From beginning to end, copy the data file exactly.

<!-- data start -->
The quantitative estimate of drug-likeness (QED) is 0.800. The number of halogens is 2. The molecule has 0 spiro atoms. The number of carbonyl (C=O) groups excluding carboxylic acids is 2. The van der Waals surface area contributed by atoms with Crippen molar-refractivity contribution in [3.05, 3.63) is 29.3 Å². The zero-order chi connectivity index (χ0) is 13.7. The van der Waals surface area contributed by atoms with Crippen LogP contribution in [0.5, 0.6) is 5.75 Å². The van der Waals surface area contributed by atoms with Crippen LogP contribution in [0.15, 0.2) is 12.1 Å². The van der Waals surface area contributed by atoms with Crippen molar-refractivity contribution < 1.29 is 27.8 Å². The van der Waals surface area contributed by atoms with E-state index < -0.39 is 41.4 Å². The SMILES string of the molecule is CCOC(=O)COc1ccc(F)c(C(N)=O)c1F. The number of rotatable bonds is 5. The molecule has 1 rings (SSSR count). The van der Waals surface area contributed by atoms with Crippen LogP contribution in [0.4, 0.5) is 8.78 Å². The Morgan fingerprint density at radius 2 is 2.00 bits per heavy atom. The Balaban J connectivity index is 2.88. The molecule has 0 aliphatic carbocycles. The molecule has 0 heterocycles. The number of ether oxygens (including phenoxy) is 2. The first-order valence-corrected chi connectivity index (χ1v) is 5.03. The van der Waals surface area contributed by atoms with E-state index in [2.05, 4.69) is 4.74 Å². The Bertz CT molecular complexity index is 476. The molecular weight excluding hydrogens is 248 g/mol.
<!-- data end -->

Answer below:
The quantitative estimate of drug-likeness (QED) is 0.800. The number of halogens is 2. The molecule has 0 spiro atoms. The number of carbonyl (C=O) groups excluding carboxylic acids is 2. The van der Waals surface area contributed by atoms with Crippen molar-refractivity contribution in [3.05, 3.63) is 29.3 Å². The zero-order chi connectivity index (χ0) is 13.7. The van der Waals surface area contributed by atoms with Crippen LogP contribution in [0.5, 0.6) is 5.75 Å². The van der Waals surface area contributed by atoms with Crippen LogP contribution in [0.15, 0.2) is 12.1 Å². The van der Waals surface area contributed by atoms with Crippen molar-refractivity contribution < 1.29 is 27.8 Å². The van der Waals surface area contributed by atoms with E-state index < -0.39 is 41.4 Å². The SMILES string of the molecule is CCOC(=O)COc1ccc(F)c(C(N)=O)c1F. The number of rotatable bonds is 5. The molecule has 1 rings (SSSR count). The van der Waals surface area contributed by atoms with Crippen LogP contribution in [0.4, 0.5) is 8.78 Å². The Morgan fingerprint density at radius 2 is 2.00 bits per heavy atom. The Balaban J connectivity index is 2.88. The molecule has 0 aliphatic carbocycles. The molecule has 0 heterocycles. The number of ether oxygens (including phenoxy) is 2. The first-order valence-corrected chi connectivity index (χ1v) is 5.03. The van der Waals surface area contributed by atoms with E-state index in [2.05, 4.69) is 4.74 Å². The Bertz CT molecular complexity index is 476. The molecular weight excluding hydrogens is 248 g/mol.